That was just an example for Slashdot using completely made up temperature numbers. If the boot of an Aussiewagon can climb to 70C, then select the fasteners to pop at 80C. Or instead of temperature, have them pop with non-toxic common solvents, like fresh water to release the circuit boards, salt water to release stainless steel, and vinegar to release the ABS plastics. Or maybe have the rivets contain an antifreeze that would expand and burst the connectors if it's frozen below -40C. You could have a

        • A lot of stuff is already designed to be recycled. The problem is the separation process. It's extremely labor and time intensive to do this. More so than making the actual product to begin with.

          Reduce, Reuse, and Recycle. In that order. Burning the trash to reclaim thermal energy (power generation) would fall under "Recycle".

          • by plover (150551)

            That's why a series of graduated separation processes has a lot of appeal. Heat it to 90C and only the "type 1" materials are released. Heat it to 95C and the "type 2" materials are separated, etc.

            It doesn't have to be heat actuated, either. Heat is nice and low tech. Anybody can slowly heat a product and wield a crowbar, but it could certainly be made to work with a more complicated recycling machine.

            As I also suggested above, connectors could be held shut with a series of embedded fusible wires hooked up

        • by AmiMoJo (196126) *

          Maybe the rivets release all ABS parts at 75C

          Stuff would fall apart if left in a hot car or in direct sunlight. Your basic idea is good, but the implementation needs a bit more work.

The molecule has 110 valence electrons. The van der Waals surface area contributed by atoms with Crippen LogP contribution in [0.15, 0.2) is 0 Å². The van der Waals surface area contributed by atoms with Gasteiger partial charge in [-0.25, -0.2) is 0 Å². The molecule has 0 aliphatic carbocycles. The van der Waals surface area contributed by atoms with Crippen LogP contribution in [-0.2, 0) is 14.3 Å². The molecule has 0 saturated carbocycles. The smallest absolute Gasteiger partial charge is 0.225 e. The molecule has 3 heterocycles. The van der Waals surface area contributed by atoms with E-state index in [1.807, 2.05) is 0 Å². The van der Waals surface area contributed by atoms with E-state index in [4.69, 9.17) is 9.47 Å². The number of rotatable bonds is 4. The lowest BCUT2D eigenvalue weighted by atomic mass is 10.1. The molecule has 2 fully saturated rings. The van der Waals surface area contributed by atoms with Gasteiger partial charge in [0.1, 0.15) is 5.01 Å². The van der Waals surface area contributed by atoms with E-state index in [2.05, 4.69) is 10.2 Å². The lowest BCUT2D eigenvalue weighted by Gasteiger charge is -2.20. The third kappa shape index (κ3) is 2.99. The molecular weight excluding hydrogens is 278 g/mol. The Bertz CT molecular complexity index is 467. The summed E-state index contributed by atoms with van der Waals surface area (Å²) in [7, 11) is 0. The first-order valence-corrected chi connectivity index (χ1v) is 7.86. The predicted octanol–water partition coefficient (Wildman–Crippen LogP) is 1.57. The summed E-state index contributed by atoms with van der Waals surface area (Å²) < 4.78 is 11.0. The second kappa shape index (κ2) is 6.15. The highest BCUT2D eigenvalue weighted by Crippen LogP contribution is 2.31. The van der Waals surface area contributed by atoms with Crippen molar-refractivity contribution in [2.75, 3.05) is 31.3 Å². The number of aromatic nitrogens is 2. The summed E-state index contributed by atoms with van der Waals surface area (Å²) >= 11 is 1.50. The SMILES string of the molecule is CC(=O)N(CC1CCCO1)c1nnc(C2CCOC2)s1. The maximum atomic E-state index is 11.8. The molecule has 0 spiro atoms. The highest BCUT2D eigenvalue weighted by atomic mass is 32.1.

• The mixed-color issue could be handled by selling it as a cheaper grade for people willing to paint on the colors they want over a white basecoat -- I imagine that would work fine for a lot of hobbyists creating models, for example. If the person wants to recycle that plastic, they can use paint thinner or similar liquid to strip it back to a naked state prior to melting down or customizing it. That method could produce a viable source of cheap 3D-printable plastic for people testing out a design, on a ti

        • by dbIII (701233)
          Already done with recycled plastic - throw in a lot of carbon black and it doesn't matter so much what the other pigments in the mix are.
      • by tsa (15680)

        UV light breaks them down but the molecules that are left are often also harmful for the environment. We ned together much better at making biodegradable polymers.

    • by mirix (1649853)

      Sometimes you need a thermoset [wikipedia.org], for heat tolerance. (generally phenol resins, like bakelite, excel here). Pretty common in cooking pot handles / barbeque handles, some automotive parts, etc.

      They are one shot, they don't melt, but generally decompose into toxic stink, if you do get them hot enough. polyester resins and epoxies (like in fibreglass) are like this too.

      Though for lower temperature stuff, nylon seems to be more popular now, and it is recyclable ( melts at ~200C, I think).

      Hardness isn't really the

    • by Nutria (679911)

      I don't think I'd want a gear for my car made out of wood chips.

      30 years ago, I was driving down the Interstate in my Chevy Monza (hey, it was cheap and fuel efficient) when the engine suddenly sputtered to a halt. The mechanic showed me that the timing gear was made of particle board which had disintegrated after about 50,000 miles worth of centrifugal force.

  • Non-toxic? (Score:5, Insightful)

    by interkin3tic (1469267) on Sunday July 07, 2013 @06:56PM (#44212483)
    If nature does things in a "non-toxic" manner, it's only because other life adapts to the things that were toxic.

    Case in point: oxygen in the atmosphere [wikipedia.org]

    I don't have a problem with sustainable practices, because that will be better for all concerned, but lets steer clear of justifying it with Gaianism crap.
    • Re:Non-toxic? (Score:5, Interesting)